The data processor 110 also includes an AAU 160 on the internal bus 140. The AAU 160 itself performs independent data transfers, i.e., no interaction with the core processor 138, to and from the local memory 154 in response to commands written to its programming interface by the core processor 138. The AAU 160 reads data from the memory controller 150, performs a boolean operation or checksum on the read data, and transfers the results back to local memory 154 using the internal bus 140 and memory controller 150. In one possible scenario involving a storage application such as RAID, the host processor 114 is configured to notify the data processor 110 (e.g., interrupt the core processor 138) in response to a need for a write of a target block of data to the storage controller 122. The host processor 114 causes the target block to be transferred from the host memory 118 to the local memory 154 prior to being operated on by the AAU 160. The core processor 138 then causes the AAU to perform an XOR operation on the target block in the local memory 154 towards computing parity data. After the AAU has completed its task of computing the parity block and placing it in the local memory, the AAU notifies the core processor 138. The parity block may then be transferred from the local memory to the mass storage controller 122 without the host processor 114 being involved.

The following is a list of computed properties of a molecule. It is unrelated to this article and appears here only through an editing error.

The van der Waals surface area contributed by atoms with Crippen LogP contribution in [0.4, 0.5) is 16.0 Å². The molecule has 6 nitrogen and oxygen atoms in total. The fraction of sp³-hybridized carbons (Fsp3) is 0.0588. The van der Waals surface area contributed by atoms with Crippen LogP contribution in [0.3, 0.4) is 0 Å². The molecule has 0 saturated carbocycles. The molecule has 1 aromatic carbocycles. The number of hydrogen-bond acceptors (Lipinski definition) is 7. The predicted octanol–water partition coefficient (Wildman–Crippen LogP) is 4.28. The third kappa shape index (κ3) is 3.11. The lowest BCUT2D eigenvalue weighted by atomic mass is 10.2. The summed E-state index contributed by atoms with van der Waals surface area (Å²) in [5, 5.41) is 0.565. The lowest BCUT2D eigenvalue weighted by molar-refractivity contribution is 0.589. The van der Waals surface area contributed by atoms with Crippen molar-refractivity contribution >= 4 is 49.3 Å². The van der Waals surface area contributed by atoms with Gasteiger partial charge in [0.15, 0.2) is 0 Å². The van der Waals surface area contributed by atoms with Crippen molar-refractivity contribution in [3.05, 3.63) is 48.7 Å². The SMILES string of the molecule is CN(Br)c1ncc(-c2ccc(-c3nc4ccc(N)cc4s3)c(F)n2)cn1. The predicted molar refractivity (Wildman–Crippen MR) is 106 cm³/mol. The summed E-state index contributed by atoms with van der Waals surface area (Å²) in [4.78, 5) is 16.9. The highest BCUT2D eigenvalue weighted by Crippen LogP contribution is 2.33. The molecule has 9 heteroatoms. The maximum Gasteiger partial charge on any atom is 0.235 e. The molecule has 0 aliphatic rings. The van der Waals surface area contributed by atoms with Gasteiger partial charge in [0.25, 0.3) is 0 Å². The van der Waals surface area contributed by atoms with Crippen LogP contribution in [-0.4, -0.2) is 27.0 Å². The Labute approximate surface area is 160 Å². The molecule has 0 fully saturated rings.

FIG. 2 illustrates a more detailed logical block diagram of an embodiment of the AAU 160. The AAU 160 has a programming interface on the internal bus 140 that includes a number of memory-mapped control registers 230. The registers 230 are accessible from the internal bus 140, and are accessed by the core processor 138 executing instructions stored in local memory 154 (see FIG. 1). The particular registers and their functionalities are described in a separate section below.
All data transfers to and from the local memory 154 by the AAU 160 are configured and initiated through the control registers and one or more chain descriptors located in local memory 154. A data transfer is defined by the source address, destination address, number of bytes to transfer, and control values that determine the type of operation to be performed by the AAU 160. This information defining the data transfer is normally loaded into a chain descriptor in the local memory 154 before the transfer begins. The AAU 160 can then be instructed to read the contents of the chain descriptor and accordingly configure its control registers 230.